Turning Stone prepares for PGA Tour event
VERONA, N.Y. - In the summer of 2006, the Turning Stone Resort and Casino had only a few weeks to put together a complete PGA Tour event, a nearly impossible task that the resort completed with flying colors.
The resort was so successful in hosting the B.C. Open after flood waters damaged the En-Joie Golf Club in Endicott that PGA Tour officials granted the Oneida Indian Nation of New York's Turning Stone their own tournament and the honor of becoming the first Indian-owned venue to host a PGA Tour event.
With Notah Begay III, half-Navajo, one-quarter San Felipe and one-quarter Isleta, endorsing the Turning Stone Resort Championship, which will be held Sept. 17 - 23 at the resort's Atunyote golf course, expectations for the tournament are very high.
''I've embraced it as an opportunity to expose people to the event and to what Turning Stone Resort has to offer,'' Begay told Indian Country Today while he was taking a break from his European Tour events. ''I think upstate New York is ready for a PGA Tour event, and it's happening at a peak time of year in terms of weather.''
Begay, a participant in the B.C. Open and in the championship, said he is excited to get a chance to talk about his experience in last year's tournament as well as telling people about the Turning Stone Resort Championship, where golfers will play for a $6 million purse.
''I think it is fantastic Notah is endorsing the tournament,'' said Ann Spencer, assistant tournament director. ''He is a great guy to represent the Turning Stone championship. It's really good to have someone who's been here and experienced the course, and can talk to his peers about his experience here.''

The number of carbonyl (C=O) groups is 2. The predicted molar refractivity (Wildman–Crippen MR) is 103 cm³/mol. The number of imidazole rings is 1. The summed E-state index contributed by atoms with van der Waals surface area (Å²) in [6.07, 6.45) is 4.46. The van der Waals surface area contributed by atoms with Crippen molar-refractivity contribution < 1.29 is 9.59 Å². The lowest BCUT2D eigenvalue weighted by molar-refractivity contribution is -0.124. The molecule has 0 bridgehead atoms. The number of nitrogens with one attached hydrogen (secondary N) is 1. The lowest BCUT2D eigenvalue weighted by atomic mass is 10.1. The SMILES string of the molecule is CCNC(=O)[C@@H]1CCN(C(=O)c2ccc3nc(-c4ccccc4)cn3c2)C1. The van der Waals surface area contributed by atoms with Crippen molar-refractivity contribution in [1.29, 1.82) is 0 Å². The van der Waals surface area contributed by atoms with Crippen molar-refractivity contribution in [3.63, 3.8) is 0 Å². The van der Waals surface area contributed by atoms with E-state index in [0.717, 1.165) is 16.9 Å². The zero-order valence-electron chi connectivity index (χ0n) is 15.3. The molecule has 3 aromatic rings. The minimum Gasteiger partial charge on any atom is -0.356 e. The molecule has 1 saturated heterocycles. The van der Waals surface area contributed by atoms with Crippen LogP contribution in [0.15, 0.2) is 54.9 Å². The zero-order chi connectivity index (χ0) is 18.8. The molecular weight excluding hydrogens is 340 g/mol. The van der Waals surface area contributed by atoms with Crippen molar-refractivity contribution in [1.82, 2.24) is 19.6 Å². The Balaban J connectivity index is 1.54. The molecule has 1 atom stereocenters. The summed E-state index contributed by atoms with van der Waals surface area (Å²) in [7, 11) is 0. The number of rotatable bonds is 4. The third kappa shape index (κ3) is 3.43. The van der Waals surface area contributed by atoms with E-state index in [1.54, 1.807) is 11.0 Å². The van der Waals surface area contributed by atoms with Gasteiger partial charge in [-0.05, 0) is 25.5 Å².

Begay, who has been playing on the European Tour this spring, said his duties as ambassador have been going well.
''I've been using my time in Europe to see if there is an opportunity for some of the premier European players to come over for the event,'' he said.
''We're trying to get the best players possible for the event. And I know once they see the event and see how it is run and enjoy the amenities of the resort; I know they will want to come back.''
Turning Stone has an agreement with the PGA to host the tournament for the next six years. Currently, Spencer has been working with a team of resort employees in preparation for the event.
''The first thing I did when I first came was activating the departments within the resort and their involvement within the event,'' Spencer said.
The resort, which announced the tournament in August 2006, had a total of 13 months to prepare for the championship, a year longer than they had for the B.C. Open.
''Most people only see it for that one week, including the players, and they don't see the preparation that goes into it, but it really does take a year to put all that together,'' Spencer said.
She said the resort is still in the planning phase for the event.
''We're out getting bids for all of the different needs that we have for that week, different vendors and subcontractors. As well, this is a big sales time for us.''
Spencer said they are also getting the local community involved with in the tournament. The business community can get involved with the sponsorship standpoint and the local community can also volunteer at the event. They will be accepting new volunteers, but those that had volunteered in the past will have first preference for volunteering, she said
Spencer said golfers don't start looking at their fall schedules until summer, but that the resort will be pursuing the top golfers in order make the tournament the best it can be.
The local community, as well as rest of the country, can be a spectator at the event through buying tickets, which are currently on sale. Ticket prices range between $25 and $35 and are available by calling the Turning Stone box office at (315) 361-SHOW or online at ticketmaster.com.
''We're on our way and we have a little bit of time still left, but we're still working to try and improve the event,'' Begay said. ''I'm working hand in hand with [OIN Representative and CEO of Nation Enterprises Ray] Halbritter to make sure we are putting on the best event possible so that people know there are great golf courses and nice hotels in upstate New York.''